McDonald’s and Wendy’s are ditching traditional burgers and fries for more upscale items.
The fast food chains are testing out items like Pesto Mozzarella Melts and Truffle Bacon Cheeseburgers, respectively, as part of its effort to attract new and younger customers.
recently offered the Pesto Mozzarella Melt in Southern California, a spokesperson for the company confirmed to Fortune. The sandwich, which costs $4.99, is made with a chicken patty, baby greens, a slice of tomato, two slices of natural mozzarella cheese, and creamy pesto made with real basil.
As for Wendy’s
, it’s testing the Truffle Bacon Cheeseburger and Bacon Truffle Fries in Massachusetts and Tennessee, CNBC reported. The burger, which also costs $4.99, features a beef patty topped with mixed greens, Applewood smoked bacon, truffle aioli, Parmesan cheese sauce, tomato, and cheese—all between a buttery croissant bun, according to Chew Boom.
These menu items “play to Wendy’s brand positioning within the quick-service industry: ‘a cut above’ traditional fast food, yet still fully within fast food,” Nomura analyst Mark Kalinowski wrote in a research note Monday, according to CNBC. Kalinowski also told CNBC that Wendy’s truffle burger is a great way to set the chain apart from its competition.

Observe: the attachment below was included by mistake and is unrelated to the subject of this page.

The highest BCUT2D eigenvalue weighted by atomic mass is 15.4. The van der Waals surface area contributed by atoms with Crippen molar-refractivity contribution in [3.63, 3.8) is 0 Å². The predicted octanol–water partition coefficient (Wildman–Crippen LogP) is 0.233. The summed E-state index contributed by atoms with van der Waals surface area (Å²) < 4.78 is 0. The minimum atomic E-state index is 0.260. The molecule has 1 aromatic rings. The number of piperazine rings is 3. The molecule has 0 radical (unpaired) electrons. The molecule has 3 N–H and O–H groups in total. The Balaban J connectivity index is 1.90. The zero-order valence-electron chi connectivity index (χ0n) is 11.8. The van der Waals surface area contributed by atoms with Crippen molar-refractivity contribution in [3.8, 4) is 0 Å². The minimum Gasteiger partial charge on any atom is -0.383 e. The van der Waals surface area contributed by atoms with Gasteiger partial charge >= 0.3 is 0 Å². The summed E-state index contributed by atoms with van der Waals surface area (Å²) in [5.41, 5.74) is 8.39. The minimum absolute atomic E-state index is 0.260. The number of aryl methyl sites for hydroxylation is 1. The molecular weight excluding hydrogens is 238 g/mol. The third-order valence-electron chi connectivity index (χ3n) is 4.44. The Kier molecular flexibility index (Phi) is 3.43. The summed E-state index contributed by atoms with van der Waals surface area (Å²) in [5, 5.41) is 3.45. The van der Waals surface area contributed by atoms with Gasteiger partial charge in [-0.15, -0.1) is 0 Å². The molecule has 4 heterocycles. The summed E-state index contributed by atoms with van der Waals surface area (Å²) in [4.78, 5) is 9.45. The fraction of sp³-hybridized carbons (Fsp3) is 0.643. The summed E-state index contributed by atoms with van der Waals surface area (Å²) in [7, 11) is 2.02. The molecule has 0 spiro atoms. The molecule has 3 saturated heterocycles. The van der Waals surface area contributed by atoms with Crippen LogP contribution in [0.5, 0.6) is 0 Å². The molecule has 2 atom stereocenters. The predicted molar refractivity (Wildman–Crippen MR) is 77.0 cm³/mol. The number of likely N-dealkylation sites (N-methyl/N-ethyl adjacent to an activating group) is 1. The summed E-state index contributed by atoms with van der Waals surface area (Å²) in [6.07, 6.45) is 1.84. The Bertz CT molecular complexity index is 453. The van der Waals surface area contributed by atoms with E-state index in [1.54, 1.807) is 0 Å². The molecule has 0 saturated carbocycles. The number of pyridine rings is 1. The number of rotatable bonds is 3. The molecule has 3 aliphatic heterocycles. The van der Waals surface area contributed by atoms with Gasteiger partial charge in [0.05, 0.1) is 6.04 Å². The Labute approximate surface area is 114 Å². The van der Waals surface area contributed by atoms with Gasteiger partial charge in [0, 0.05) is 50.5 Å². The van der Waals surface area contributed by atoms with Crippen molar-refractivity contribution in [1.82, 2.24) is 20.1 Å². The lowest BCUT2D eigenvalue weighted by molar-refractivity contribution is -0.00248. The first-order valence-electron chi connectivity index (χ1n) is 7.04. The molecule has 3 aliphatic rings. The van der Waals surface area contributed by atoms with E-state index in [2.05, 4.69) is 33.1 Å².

It’s not clear yet if the two chains plan to keep the menu items after the test runs. Regardless, the limited-time offers and food stunts are a sure-fire way to bring new customers in if done correctly, according to CNBC.
McDonald’s and Wendy’s have actively been trying to win over customers this past year. In February, McDonald’s introduced a low-carb breakfast at various locations in Los Angeles and San Diego, offering meals under both $5.00 and 500 calories. It also rolled out a bigger Big Mac last spring, as well as a Chicken-and-Pancake sandwich and chocolate-topped fries last winter. The company has also removed artificial preservatives from its chicken nuggets.
Wendy’s made a similar when it comes to its ingredients: Just last month, it announced that it would stop using chickens raised with antibiotics that are important to human health by 2017.
Fortune has reached out to Wendy’s for comment and will update the story if it responds.